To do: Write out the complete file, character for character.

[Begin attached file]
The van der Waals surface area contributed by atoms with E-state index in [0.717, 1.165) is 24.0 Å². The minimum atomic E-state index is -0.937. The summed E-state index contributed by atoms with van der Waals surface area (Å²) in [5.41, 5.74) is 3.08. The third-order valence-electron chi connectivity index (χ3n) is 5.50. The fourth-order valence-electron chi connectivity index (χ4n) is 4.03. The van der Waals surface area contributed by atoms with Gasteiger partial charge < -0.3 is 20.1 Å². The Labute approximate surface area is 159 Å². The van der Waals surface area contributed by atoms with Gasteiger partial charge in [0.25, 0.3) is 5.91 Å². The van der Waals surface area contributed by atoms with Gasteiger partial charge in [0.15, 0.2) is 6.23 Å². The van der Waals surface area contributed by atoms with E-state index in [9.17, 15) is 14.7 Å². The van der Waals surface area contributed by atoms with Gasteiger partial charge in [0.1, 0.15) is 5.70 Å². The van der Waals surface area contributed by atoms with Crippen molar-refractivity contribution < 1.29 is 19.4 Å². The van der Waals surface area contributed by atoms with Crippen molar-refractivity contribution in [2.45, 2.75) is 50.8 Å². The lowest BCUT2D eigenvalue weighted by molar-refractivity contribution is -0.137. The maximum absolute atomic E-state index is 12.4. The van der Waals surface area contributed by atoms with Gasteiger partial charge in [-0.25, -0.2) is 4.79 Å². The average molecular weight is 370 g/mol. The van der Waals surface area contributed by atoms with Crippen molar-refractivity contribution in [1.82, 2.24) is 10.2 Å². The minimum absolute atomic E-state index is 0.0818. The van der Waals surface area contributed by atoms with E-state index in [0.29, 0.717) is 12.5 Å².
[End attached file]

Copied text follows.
The van der Waals surface area contributed by atoms with E-state index in [0.717, 1.165) is 24.0 Å². The minimum atomic E-state index is -0.937. The summed E-state index contributed by atoms with van der Waals surface area (Å²) in [5.41, 5.74) is 3.08. The third-order valence-electron chi connectivity index (χ3n) is 5.50. The fourth-order valence-electron chi connectivity index (χ4n) is 4.03. The van der Waals surface area contributed by atoms with Gasteiger partial charge < -0.3 is 20.1 Å². The Labute approximate surface area is 159 Å². The van der Waals surface area contributed by atoms with Gasteiger partial charge in [0.25, 0.3) is 5.91 Å². The van der Waals surface area contributed by atoms with Gasteiger partial charge in [0.15, 0.2) is 6.23 Å². The van der Waals surface area contributed by atoms with E-state index in [9.17, 15) is 14.7 Å². The van der Waals surface area contributed by atoms with Gasteiger partial charge in [0.1, 0.15) is 5.70 Å². The van der Waals surface area contributed by atoms with Crippen molar-refractivity contribution < 1.29 is 19.4 Å². The van der Waals surface area contributed by atoms with Crippen molar-refractivity contribution in [2.45, 2.75) is 50.8 Å². The lowest BCUT2D eigenvalue weighted by molar-refractivity contribution is -0.137. The maximum absolute atomic E-state index is 12.4. The van der Waals surface area contributed by atoms with Gasteiger partial charge in [-0.25, -0.2) is 4.79 Å². The average molecular weight is 370 g/mol. The van der Waals surface area contributed by atoms with Crippen molar-refractivity contribution in [1.82, 2.24) is 10.2 Å². The minimum absolute atomic E-state index is 0.0818. The van der Waals surface area contributed by atoms with E-state index in [0.29, 0.717) is 12.5 Å².